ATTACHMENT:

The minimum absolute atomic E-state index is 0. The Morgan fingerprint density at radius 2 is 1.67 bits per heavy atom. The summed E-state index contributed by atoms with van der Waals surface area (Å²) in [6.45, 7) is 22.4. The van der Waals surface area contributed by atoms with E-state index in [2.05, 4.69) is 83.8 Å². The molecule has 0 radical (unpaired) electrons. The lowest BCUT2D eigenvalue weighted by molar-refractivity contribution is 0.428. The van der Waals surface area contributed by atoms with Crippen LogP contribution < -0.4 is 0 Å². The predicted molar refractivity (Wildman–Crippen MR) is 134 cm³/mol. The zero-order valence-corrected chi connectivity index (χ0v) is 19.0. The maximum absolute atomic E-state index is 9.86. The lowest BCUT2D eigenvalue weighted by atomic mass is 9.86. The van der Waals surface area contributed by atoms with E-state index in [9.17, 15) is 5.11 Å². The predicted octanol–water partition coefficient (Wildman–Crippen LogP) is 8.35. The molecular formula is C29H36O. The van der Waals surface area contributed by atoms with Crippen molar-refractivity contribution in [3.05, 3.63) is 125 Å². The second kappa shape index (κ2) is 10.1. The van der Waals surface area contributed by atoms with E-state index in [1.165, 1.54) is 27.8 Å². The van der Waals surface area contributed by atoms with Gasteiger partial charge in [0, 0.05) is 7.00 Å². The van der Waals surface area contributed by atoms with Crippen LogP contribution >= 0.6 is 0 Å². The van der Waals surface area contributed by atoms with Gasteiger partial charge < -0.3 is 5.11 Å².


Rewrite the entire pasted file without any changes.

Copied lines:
The minimum absolute atomic E-state index is 0. The Morgan fingerprint density at radius 2 is 1.67 bits per heavy atom. The summed E-state index contributed by atoms with van der Waals surface area (Å²) in [6.45, 7) is 22.4. The van der Waals surface area contributed by atoms with E-state index in [2.05, 4.69) is 83.8 Å². The molecule has 0 radical (unpaired) electrons. The lowest BCUT2D eigenvalue weighted by molar-refractivity contribution is 0.428. The van der Waals surface area contributed by atoms with Crippen LogP contribution < -0.4 is 0 Å². The predicted molar refractivity (Wildman–Crippen MR) is 134 cm³/mol. The zero-order valence-corrected chi connectivity index (χ0v) is 19.0. The maximum absolute atomic E-state index is 9.86. The lowest BCUT2D eigenvalue weighted by atomic mass is 9.86. The van der Waals surface area contributed by atoms with E-state index in [9.17, 15) is 5.11 Å². The predicted octanol–water partition coefficient (Wildman–Crippen LogP) is 8.35. The molecular formula is C29H36O. The van der Waals surface area contributed by atoms with Crippen molar-refractivity contribution in [3.05, 3.63) is 125 Å². The second kappa shape index (κ2) is 10.1. The van der Waals surface area contributed by atoms with E-state index in [1.165, 1.54) is 27.8 Å². The van der Waals surface area contributed by atoms with Gasteiger partial charge in [0, 0.05) is 7.00 Å². The van der Waals surface area contributed by atoms with Crippen LogP contribution >= 0.6 is 0 Å². The van der Waals surface area contributed by atoms with Gasteiger partial charge < -0.3 is 5.11 Å².